Koch said many businesses open their doors or have stands set up on the sidewalk.

“A few in the past have shut down their business for the day and enjoyed the races,” he said.

Koch said ToAD is like a “moving circus.”

“The communities bring in food trucks, music, etc.,” he said. “Some businesses say, ‘It might affect us negatively this one day of the year, but for the other 364 days, it’s a good thing for the community.’ Others don’t quite see it that way.”

De Pere stop
The De Pere course will use parts of Front, George, Superior, James and Williams streets, and a portion of Broadway – all along the Fox River.

“The De Pere course is challenging,” Koch said. “It’s about a mile in distance, has a parking lot climb, has some nice wide streets and a few narrow turns – it’s an exciting course. I think the pros will like it. We’ve never used a parking lot as part of a course before.”

Koch said ToAD originally looked at Green Bay as a host, but that didn’t come to fruition.

“After (Green Bay) was a no-go, I knew the De Pere folks were also interested,” he said. “Within a couple of days, they confirmed.”

De Pere Mayor James Boyd said he’s excited for ToAD to visit town.

“We’re always willing to try new things,” he said. “We know there might be hardships we’ll go through (with hosting the event), but that’s how you learn. We wouldn’t put on an event of this size thinking it’s only a one-year deal – we intend to make this a yearly thing.”

 De Pere’s course will be along the Fox River near Voyageur Park. Submitted Graphic

Boyd said Tina Quigley, executive director of Definitely De Pere, set up a meeting in late January to discuss ToAD.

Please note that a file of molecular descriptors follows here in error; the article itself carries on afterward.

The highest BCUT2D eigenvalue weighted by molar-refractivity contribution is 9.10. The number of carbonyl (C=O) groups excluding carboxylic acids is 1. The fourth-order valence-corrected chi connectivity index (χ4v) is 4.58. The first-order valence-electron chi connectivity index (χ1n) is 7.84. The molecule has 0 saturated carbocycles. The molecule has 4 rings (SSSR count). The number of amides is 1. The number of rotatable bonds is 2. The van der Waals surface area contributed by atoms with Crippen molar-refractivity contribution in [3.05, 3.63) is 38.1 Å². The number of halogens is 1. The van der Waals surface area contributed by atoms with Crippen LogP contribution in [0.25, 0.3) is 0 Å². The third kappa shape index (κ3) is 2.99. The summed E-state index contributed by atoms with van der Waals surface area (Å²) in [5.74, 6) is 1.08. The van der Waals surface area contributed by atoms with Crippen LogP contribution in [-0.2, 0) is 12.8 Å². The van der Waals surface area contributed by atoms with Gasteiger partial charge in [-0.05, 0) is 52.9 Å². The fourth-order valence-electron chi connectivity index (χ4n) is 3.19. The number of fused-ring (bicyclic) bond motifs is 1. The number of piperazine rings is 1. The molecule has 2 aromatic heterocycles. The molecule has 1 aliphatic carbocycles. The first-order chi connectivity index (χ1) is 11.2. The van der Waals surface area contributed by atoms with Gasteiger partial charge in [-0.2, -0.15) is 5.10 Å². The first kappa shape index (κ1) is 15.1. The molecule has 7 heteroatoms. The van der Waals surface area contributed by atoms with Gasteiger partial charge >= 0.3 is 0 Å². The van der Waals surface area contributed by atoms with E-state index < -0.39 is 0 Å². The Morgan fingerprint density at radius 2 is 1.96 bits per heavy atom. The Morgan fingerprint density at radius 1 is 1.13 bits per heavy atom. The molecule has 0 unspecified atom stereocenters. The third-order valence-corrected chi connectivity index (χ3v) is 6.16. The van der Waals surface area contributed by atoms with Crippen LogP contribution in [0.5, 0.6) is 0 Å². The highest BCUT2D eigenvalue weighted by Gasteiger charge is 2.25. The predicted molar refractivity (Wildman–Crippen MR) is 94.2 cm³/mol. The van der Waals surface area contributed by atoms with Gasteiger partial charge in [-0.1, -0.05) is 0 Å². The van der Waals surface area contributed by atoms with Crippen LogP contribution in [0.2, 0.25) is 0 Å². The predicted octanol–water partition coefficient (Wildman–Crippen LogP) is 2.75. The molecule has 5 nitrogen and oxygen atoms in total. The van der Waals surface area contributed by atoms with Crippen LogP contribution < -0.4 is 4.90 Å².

“We knew nothing about ToAD at that point,” Boyd said. “After hearing all of the information, we were intrigued. We said, ‘Wow, this would be exciting.’ I think all of the logistics will be worth it.”

Boyd said shutting down roads is the “biggest challenge” for the municipality.

“The day (the event is coming to town) was important to us,” he said. “Not that every day isn’t important for businesses but having it on a Monday helped a lot. We were also informed residents and businesses (will be able to) cross (the course) into their venues for 15 minutes every hour – or something like that. When you have that worked out, it makes it a lot easier.”

Bosse’s News and Tobacco, which moved from Downtown Green Bay to De Pere earlier this year, is situated directly on the course at 107 S. Broadway.

“When Definitely De Pere came out with their schedule of events, I put everything on the calendar,” Store Manager Lisa Mitchell said. “We plan our summer events around everything – including ToAD – to make sure we are here and not out of town.”